The protective sheath of nerve fibres (axons), known as myelin, ensures that neural impulses are effectively transmitted. It has been long believed that MS is initiated by the body’s own immune cells, which are miss-programmed to attack myelin. However, increasing evidence suggests that MS can occur as a consequence of other targets within the nervous system that may not be specific to myelin. In fact, the initial destruction of axons can occur prior to any myelin damage occurring.
Dr Petratos’ group recently identified a protein involved in the degeneration of nerve cells and showed that the modification of this protein caused damage to axons. This project will further investigate how this modified protein is involved during the degeneration of axons and prior to clinical symptoms in a laboratory model of MS. This project will then attempt to block the modification of this protein, using novel strategies and delivery systems to the brain and spinal cord. Blocking this molecule may then prevent the later axonal damage. This specific approach may provide a new therapeutic application for preventing illness progression in people with MS.
This project has used novel analysis approaches to explore whether damage to nerve fibres could be avoided by targeting an axon growth inhibitor that has been linked with neurodegeneration. In animal models of MS, previous work from Dr Petratos’ group showed that preventing the actions of this growth inhibitor were associated with reduced degeneration of nerve fibres, and recent work undertaken by Jae Lee in this scholarship showed that this blockade was also associated with significantly less damage to the myelin surrounding the nerve fibres in this animal model. These findings provide evidence that the axon growth inhibitor is able to influence the structure of both nerve fibres and the myelin surrounding them, and this may have important implications for future treatment development in MS.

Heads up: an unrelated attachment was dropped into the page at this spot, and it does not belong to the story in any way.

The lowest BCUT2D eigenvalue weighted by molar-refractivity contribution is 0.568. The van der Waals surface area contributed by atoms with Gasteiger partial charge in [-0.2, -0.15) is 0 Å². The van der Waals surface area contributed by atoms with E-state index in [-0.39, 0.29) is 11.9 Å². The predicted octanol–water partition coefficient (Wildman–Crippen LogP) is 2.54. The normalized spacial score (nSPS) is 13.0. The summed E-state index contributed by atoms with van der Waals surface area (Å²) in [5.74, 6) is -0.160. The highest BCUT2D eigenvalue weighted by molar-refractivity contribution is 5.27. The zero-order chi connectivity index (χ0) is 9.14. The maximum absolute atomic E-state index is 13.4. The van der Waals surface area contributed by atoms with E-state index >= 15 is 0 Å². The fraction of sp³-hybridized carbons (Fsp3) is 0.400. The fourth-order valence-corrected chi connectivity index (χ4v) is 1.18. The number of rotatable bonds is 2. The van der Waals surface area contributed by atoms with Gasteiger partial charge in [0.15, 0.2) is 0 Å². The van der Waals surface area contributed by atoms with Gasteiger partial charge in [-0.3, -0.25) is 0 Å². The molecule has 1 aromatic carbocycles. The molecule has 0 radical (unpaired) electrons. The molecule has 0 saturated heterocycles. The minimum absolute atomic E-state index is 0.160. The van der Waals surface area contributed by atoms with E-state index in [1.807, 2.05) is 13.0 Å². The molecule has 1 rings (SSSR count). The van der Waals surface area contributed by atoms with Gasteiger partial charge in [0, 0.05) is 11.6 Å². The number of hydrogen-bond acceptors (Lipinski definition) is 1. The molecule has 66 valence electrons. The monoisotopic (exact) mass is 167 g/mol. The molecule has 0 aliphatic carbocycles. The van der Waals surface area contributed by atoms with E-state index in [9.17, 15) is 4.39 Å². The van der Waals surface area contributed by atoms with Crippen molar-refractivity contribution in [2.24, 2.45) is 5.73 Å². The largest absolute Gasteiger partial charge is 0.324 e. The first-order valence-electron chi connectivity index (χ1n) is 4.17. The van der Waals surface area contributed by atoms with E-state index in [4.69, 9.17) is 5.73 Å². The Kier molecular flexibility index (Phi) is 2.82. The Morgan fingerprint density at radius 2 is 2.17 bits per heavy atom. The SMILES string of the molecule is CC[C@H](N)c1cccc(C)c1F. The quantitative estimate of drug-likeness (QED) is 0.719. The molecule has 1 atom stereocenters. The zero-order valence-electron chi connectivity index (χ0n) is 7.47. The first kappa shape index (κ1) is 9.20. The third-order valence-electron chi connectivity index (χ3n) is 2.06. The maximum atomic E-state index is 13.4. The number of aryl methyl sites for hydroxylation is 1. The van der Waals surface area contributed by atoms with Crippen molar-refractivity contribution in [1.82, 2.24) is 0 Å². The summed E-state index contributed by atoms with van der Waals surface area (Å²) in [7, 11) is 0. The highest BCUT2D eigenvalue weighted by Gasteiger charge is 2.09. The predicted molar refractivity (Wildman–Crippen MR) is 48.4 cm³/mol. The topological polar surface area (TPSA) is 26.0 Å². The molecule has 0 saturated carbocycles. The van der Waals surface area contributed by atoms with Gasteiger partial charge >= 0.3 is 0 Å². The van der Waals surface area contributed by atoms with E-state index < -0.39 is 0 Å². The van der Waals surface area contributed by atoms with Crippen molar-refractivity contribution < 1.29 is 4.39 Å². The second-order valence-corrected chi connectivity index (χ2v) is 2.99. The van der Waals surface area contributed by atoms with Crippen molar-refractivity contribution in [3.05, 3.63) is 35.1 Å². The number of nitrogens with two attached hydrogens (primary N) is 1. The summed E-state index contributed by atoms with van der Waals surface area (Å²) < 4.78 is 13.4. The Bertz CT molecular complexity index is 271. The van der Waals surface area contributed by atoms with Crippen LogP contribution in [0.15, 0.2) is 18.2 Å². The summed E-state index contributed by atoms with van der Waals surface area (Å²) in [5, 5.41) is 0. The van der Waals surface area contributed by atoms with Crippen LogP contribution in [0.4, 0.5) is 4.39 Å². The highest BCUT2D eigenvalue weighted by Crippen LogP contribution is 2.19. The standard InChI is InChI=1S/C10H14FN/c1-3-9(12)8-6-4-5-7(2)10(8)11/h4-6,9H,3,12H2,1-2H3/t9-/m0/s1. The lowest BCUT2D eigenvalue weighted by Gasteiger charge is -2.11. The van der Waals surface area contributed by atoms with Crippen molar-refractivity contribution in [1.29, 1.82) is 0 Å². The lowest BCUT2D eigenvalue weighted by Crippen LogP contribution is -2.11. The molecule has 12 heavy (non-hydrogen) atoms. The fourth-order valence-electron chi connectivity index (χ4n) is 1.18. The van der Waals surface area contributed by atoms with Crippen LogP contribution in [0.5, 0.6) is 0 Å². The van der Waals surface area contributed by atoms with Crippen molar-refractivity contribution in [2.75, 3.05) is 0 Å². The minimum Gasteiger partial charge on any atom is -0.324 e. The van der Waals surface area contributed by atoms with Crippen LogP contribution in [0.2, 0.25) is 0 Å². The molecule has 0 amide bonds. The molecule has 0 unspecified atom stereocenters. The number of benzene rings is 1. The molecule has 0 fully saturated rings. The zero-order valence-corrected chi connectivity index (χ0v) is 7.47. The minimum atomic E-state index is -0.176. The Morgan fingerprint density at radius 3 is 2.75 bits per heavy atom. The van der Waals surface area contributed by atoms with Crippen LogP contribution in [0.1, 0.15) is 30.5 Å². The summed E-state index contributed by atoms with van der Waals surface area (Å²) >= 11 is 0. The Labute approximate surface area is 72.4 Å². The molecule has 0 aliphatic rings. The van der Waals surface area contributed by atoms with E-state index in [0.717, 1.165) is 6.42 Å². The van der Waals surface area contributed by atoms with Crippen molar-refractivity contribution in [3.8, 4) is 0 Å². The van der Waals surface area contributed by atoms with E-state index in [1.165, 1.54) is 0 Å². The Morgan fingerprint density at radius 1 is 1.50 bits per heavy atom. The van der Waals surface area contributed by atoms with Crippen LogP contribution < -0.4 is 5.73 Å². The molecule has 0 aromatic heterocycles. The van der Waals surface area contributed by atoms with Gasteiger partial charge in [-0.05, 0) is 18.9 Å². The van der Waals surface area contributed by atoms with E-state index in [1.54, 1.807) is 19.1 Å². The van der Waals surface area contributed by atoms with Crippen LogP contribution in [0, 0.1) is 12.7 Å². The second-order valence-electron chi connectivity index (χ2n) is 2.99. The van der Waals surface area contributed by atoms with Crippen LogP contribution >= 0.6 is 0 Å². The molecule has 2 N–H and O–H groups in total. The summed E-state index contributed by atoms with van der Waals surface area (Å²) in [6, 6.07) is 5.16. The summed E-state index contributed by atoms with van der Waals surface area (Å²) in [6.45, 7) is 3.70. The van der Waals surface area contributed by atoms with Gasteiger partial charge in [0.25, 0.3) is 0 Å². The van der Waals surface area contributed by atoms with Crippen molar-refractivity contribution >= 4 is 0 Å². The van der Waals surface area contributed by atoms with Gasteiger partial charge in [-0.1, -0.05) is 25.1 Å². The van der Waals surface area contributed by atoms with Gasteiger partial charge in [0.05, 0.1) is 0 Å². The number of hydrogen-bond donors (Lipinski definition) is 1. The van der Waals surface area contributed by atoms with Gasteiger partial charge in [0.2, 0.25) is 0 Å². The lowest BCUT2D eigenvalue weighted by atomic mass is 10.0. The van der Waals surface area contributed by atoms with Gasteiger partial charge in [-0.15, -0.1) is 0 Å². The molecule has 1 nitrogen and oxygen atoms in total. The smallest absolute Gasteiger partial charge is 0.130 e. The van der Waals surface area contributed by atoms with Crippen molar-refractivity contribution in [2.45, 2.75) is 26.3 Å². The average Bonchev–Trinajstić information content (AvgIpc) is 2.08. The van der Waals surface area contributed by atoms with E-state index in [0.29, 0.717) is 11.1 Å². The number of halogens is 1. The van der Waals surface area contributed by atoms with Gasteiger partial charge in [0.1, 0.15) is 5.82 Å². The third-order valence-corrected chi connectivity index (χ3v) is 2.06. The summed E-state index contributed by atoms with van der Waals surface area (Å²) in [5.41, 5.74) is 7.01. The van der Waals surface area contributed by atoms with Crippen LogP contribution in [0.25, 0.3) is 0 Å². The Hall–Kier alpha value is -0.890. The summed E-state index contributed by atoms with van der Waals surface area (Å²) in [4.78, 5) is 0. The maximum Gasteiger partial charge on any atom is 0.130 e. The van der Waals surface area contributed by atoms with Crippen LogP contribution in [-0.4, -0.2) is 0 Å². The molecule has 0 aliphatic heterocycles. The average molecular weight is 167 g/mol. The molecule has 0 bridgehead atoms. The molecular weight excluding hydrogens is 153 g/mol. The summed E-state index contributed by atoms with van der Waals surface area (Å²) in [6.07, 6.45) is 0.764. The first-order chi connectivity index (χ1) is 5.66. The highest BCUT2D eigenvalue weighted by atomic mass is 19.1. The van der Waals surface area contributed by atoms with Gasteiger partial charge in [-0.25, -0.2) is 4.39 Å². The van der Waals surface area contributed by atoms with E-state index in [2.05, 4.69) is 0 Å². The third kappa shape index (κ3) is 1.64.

Additional work has shown that mice with MS-like illness who also lacked a gene involved in this pathway tended to show less severe disease symptoms. Further study of these mice identified that they may have specific differences in the structure of their myelin and nerve fibres compared to MS-like mice that are not lacking this gene.
Jae Lee has also completed work on the final aim which was to study the processes of myelination using human haematopoietic stem cells to produce oligodendrocyte progenitor cells. Jae Lee’s findings in this area have been very interesting and may be useful in determining new treatment options for MS. The team have recently filed for a provisional patent based on this work.
Three further manuscripts are in preparation.
Updated: 20 April 2015
Updated: 04 January, 2013